The high, rounded mountain in front of you is Clingmans Dome (6,643 feet elevation), the highest mountain in Great Smoky Mountains National Park, the highest in Tennessee, and the third highest in the eastern United States. It bears the name of . . . — — Map (db m67901) HM
You didn't make it without corn....everyone ate cornmeal, sometimes two and three times a day. -George Moore, local resident
For 50 years, nearby farmers brought their corn and wheat to Mingus Mill, built in 1886. The miller usually . . . — — Map (db m111965) HM
Clingmans Dome is a sacred mountain to the Cherokees, where the Magic Lake was once seen. The Great Spirit told the Cherokees that, “if they love me, if they love all their brothers and sisters, and if they love the animals of the earth, when . . . — — Map (db m43851) HM
Oconaluftee Indian Village is an authentic replica of a Cherokee Indian Town of 1750. Here you will see life as it was carried on 200 years ago. Ancient arts of the Red Man such as basket weaving, wood-carving, finger-weaving, pottery, weapon making . . . — — Map (db m96642) HM
The rugged terrain of the Smoky Mountains determined patterns of human settlement. Residents of the Smokies - be they native Cherokees or European emigrants and their descendants - gravitated to valleys or coves. Settlement was confined to areas far . . . — — Map (db m20054) HM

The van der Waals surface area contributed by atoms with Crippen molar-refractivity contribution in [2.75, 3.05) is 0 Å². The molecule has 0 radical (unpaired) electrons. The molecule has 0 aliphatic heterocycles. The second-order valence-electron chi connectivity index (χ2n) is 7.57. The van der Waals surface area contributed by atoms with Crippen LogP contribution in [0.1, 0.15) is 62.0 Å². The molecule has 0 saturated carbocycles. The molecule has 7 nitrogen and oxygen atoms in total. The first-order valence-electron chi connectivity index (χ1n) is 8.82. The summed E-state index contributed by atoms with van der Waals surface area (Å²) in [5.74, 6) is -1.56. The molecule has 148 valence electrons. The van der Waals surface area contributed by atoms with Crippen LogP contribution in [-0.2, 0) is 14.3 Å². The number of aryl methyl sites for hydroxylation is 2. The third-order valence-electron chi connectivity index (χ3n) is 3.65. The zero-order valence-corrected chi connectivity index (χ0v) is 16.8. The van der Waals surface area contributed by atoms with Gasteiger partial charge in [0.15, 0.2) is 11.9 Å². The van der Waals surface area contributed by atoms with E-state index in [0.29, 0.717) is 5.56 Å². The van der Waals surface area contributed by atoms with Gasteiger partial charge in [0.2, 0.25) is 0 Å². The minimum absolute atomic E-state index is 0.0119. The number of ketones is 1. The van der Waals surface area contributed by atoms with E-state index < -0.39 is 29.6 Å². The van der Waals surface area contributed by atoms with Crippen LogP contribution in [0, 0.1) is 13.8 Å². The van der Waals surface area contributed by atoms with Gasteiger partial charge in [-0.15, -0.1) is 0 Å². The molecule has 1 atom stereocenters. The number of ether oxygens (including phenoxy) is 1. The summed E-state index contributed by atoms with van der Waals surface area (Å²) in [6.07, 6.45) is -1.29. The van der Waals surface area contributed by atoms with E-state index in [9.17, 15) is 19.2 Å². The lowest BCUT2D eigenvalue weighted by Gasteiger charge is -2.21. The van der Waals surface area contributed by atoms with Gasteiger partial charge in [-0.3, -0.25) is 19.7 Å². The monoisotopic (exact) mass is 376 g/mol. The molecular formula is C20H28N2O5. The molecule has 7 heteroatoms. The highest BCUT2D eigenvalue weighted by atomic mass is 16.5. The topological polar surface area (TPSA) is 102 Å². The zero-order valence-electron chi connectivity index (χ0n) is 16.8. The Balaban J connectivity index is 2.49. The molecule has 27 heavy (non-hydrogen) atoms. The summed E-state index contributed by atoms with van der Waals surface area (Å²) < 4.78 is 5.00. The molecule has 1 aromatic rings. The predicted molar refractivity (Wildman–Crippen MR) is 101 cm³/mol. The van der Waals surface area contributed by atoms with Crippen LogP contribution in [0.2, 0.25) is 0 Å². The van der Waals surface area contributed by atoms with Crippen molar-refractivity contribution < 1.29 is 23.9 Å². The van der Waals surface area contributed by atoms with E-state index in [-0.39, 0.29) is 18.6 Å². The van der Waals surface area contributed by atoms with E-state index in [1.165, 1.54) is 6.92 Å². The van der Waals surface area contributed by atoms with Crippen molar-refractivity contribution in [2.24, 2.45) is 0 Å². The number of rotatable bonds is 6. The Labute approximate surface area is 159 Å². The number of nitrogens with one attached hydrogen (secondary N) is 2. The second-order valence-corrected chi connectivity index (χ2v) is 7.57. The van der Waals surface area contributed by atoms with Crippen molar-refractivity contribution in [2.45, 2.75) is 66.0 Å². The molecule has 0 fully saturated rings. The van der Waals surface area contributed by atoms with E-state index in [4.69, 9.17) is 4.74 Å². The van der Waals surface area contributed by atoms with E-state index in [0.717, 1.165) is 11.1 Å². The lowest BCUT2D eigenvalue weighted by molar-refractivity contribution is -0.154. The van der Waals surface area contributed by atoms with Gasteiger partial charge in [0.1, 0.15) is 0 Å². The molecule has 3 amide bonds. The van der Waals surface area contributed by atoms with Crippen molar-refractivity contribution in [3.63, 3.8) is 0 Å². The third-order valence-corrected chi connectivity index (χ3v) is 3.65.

This statue honoring Sequoyah. The Cherokee genius who invented the Cherokee Alphabet. was sculpted from a single great California Sequoia (Redwood) Log which was donated and shipped by Georgia-Pacific.
This is sculptor Peter wolf Toth's 63rd . . . — — Map (db m19736) HM
You are standing alongside the Appalachian Trail, one of the longest continuous footpaths in the world. The trail winds more than 2,150 miles through 14 states. Few stretches are more remote or difficult than the section through the Great Smokies. . . . — — Map (db m20064) HM
The Great Smokies: scenic, diverse, culturally rich.
The scenic view here are well known; lesser known is the abundance of life. The Smokies' rugged topography creates a diversity of species found in few other places in North . . . — — Map (db m20066) HM
At 6,643 feet, Clingmans Dome is the highest mountain in Great Smokey Mountains National Park and is one of the highest peaks in the eastern United States.
An observation tower at the summit takes you above the treetops for a panoramic view. . . . — — Map (db m43856) HM
In 1838, the United States government deported more than 16,000 Cherokee Indian people from their homelands in Tennessee, Alabama, North Carolina and Georgia, and sent them to Indian Territory (now Oklahoma). Thousands of Cherokees perished during . . . — — Map (db m73923) HM
In front of you is a very special place - part of the park's "backcountry," a place without roads, wires, houses...
Here you - or your children, or theirs - may walk for days, largely free of the sights, sounds, and smells of the everyday world. . . . — — Map (db m20049) HM